Training and development play a crucial role in expanding employees’ knowledge and skills to create a more effective workforce. But what if your business went one step further to actively develop a ‘learning culture’?
This means going beyond the usual formal training and development programmes to foster a work environment where individual growth is highly prized, unleashing employees’ potential, making them happier, more engaged and feeling like they have ownership and accountability over their learning.
Research shows that companies who place great value on learning enjoy 37% higher productivity and are 92% more likely to innovate. Crucially, they also stand a better chance of retaining top talent for longer - something that in a competitive candidate-driven market can only be a good thing.
For change to be adopted within an organisation, it’s obvious that leadership needs to be fully engaged. It’s up to those in charge to ‘walk the talk’, showing that they’re constantly striving to learn more and place value in sharing new ideas they’re finding out about. It also sends the message that no one should ever stop learning and developing, no matter their age or seniority.
However, there’s little point leadership building a culture of continuous learning if the rest of the employees fail to buy into it.
One way to help people fully own their own learning journeys is by putting in place a solid peer-to-peer coaching system, fully explaining the benefits that come from sharing knowledge with colleagues whether that’s coaching or being coached along the way.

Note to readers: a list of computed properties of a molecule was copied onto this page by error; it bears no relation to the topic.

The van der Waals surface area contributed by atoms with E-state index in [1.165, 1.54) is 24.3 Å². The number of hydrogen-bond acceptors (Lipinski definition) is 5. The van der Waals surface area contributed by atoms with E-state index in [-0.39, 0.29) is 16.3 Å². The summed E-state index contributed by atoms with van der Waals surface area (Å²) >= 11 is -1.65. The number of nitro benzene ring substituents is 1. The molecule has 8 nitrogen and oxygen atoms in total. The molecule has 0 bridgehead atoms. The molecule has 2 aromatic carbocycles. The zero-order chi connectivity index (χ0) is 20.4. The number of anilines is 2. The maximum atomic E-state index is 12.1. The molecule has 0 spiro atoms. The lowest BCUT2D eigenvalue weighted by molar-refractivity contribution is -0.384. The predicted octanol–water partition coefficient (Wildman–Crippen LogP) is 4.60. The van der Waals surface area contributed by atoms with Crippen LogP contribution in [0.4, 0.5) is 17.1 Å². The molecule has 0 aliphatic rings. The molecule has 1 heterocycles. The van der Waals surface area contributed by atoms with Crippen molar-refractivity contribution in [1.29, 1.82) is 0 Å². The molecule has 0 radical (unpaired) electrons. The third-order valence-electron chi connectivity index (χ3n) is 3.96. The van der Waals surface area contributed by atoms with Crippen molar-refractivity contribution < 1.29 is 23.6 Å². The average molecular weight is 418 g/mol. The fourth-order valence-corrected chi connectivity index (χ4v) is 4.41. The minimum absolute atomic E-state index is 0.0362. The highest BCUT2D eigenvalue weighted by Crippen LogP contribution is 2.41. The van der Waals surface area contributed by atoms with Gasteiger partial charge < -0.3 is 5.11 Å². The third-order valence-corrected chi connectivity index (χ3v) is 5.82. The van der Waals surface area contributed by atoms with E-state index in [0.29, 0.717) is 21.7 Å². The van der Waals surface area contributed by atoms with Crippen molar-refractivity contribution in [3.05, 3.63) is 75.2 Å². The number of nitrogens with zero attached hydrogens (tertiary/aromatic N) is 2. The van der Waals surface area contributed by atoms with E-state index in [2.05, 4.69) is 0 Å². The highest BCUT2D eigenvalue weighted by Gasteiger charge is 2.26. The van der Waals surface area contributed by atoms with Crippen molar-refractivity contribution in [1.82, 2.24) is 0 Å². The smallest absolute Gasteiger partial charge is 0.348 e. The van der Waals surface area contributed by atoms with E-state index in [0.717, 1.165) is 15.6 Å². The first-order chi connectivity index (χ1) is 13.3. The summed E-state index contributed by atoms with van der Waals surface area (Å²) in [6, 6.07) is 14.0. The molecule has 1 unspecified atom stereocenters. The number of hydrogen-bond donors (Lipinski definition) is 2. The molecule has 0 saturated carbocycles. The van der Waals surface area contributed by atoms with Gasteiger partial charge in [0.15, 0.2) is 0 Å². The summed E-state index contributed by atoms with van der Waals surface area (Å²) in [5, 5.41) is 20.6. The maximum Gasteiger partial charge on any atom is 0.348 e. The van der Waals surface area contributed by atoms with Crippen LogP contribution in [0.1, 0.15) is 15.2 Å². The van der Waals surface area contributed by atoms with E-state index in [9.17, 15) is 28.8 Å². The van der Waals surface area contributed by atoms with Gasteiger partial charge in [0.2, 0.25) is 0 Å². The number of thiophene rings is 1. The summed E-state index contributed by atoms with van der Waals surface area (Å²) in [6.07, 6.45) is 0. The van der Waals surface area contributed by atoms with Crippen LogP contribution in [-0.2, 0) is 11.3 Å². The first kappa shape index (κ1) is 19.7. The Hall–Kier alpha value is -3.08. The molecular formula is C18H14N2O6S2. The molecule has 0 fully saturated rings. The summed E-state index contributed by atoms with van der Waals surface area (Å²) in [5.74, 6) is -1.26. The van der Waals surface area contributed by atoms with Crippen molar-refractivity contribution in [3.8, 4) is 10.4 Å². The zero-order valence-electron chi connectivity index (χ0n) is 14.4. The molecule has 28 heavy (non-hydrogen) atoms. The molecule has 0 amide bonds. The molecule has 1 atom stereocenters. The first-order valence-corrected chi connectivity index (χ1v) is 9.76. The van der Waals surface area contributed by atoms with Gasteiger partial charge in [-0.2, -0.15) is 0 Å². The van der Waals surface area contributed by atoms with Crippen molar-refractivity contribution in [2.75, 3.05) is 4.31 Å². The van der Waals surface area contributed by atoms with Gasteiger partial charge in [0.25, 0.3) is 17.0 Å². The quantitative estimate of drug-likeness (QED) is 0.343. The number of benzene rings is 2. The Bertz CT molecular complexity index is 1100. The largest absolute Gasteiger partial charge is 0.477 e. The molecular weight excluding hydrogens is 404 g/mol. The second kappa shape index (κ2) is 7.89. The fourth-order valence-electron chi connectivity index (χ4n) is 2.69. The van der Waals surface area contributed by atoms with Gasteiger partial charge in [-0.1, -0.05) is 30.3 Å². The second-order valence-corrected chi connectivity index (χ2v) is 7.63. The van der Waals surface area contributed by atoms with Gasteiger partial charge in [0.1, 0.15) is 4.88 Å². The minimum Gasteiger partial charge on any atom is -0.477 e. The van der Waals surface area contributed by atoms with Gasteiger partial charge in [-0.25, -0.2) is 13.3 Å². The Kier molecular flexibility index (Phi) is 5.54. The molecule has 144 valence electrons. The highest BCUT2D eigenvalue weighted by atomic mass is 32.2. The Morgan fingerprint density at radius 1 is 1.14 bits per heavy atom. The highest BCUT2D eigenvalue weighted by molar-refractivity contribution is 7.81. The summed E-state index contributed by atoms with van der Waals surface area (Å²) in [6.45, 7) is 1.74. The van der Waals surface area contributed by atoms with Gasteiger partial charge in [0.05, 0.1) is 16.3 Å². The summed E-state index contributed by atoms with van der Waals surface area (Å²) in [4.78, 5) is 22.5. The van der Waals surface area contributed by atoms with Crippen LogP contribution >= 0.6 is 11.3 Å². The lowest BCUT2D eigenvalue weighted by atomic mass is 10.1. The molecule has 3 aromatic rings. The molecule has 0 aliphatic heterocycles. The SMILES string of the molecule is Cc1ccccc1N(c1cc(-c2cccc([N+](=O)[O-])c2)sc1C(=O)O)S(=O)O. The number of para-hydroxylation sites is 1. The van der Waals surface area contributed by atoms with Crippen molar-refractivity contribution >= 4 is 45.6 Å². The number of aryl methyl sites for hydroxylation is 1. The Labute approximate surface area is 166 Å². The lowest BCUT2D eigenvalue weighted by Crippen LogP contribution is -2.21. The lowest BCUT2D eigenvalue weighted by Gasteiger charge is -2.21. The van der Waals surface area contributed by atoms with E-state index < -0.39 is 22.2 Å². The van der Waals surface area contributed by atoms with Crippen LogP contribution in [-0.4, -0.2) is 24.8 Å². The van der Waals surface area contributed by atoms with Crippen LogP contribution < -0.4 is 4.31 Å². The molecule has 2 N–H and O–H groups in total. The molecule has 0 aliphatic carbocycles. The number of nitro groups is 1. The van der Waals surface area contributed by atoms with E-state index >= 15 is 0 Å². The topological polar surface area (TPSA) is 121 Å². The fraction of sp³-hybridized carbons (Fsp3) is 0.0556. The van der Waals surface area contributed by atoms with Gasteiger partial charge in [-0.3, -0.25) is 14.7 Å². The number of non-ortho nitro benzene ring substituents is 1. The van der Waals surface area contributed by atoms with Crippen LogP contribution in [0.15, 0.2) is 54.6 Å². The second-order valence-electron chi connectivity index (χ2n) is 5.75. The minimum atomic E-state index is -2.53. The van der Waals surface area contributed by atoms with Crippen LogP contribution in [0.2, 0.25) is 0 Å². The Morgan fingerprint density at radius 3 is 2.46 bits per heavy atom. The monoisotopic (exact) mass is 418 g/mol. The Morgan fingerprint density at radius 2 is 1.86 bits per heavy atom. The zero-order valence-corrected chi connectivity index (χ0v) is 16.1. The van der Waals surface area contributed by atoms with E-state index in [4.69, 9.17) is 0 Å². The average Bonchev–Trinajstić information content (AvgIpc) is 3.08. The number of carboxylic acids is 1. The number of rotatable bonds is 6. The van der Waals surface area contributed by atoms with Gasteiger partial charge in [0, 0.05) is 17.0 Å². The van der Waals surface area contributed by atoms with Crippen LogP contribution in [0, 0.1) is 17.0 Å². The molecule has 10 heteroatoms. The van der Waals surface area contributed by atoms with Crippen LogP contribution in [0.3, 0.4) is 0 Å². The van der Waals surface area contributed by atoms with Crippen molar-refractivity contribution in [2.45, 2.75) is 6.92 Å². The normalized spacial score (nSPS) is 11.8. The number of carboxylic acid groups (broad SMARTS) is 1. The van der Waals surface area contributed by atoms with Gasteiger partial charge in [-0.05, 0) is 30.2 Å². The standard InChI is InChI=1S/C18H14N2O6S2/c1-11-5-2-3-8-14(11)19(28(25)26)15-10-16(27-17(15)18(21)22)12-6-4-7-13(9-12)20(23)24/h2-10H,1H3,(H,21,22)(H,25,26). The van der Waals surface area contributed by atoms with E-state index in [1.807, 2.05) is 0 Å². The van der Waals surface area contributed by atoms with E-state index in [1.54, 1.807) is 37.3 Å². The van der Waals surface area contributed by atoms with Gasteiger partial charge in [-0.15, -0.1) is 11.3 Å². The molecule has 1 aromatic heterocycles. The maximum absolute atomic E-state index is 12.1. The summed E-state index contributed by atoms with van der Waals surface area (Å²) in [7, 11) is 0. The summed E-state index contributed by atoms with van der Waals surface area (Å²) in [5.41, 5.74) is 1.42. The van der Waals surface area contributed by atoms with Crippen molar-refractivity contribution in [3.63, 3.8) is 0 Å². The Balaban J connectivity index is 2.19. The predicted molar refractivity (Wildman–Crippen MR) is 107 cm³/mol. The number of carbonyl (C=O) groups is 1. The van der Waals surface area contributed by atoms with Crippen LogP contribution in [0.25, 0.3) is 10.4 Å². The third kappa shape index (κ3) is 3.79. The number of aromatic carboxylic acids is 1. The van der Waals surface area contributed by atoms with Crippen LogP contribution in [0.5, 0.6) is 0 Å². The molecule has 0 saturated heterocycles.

Part of this could be introducing regular 360-degree reviews with the aim to help each other improve and develop.
Reverse mentoring - with a younger colleague coaching an older colleague on digital skills - can also be a useful tool for knowledge-sharing, particularly across hierarchies or generations. It helps challenge generational stereotypes and biases and brings fresh ideas and perspective all round.
And encouraging individuals to set their own learning goals which they can share with other team members can help them become more accountable when it comes to hitting them - plus let colleagues know the areas they want to focus on. This kind of transparency can help with peer knowledge-sharing in the long run.
Other examples of initiatives to put in place could be:
Most employees are keen to develop. But as a generation, millennials - those born between 1981 and 1996 - are especially engaged, curious and hungry to learn.
Gallup’s 2016 report ‘How millennials want to work and live’ highlights that 87% of this cohort feel ‘professional or career growth and development opportunities’ are important to them in a job (compared to 69% of non-millennials).
And they’re more likely to jump ship if they’re not getting the training and development they crave.
If millennials are asking for more career growth, then their younger siblings from Generation Z (born in the mid-90s onwards) are set to demand even more.
Through our work at RHL placing strong technical and professional candidates in interesting, fulfilling roles, this is something we notice. The fact is, for businesses to remain attractive workplaces for younger employees it’s crucial to make the most of this willingness to learn.
The pressing issue of how humans can create value in an increasingly automated workplace is another reason to foster a learning culture.
In a future where soft skills like thinking, relating and intellectual curiosity will be prized, the ability to learn continuously and stay relevant will make the most difference in ultimately staying employable.
It’s becoming crucial for employees to stay open to new things and be able to adapt to change - or, along with their employers, they’re doomed to fall by the wayside eventually.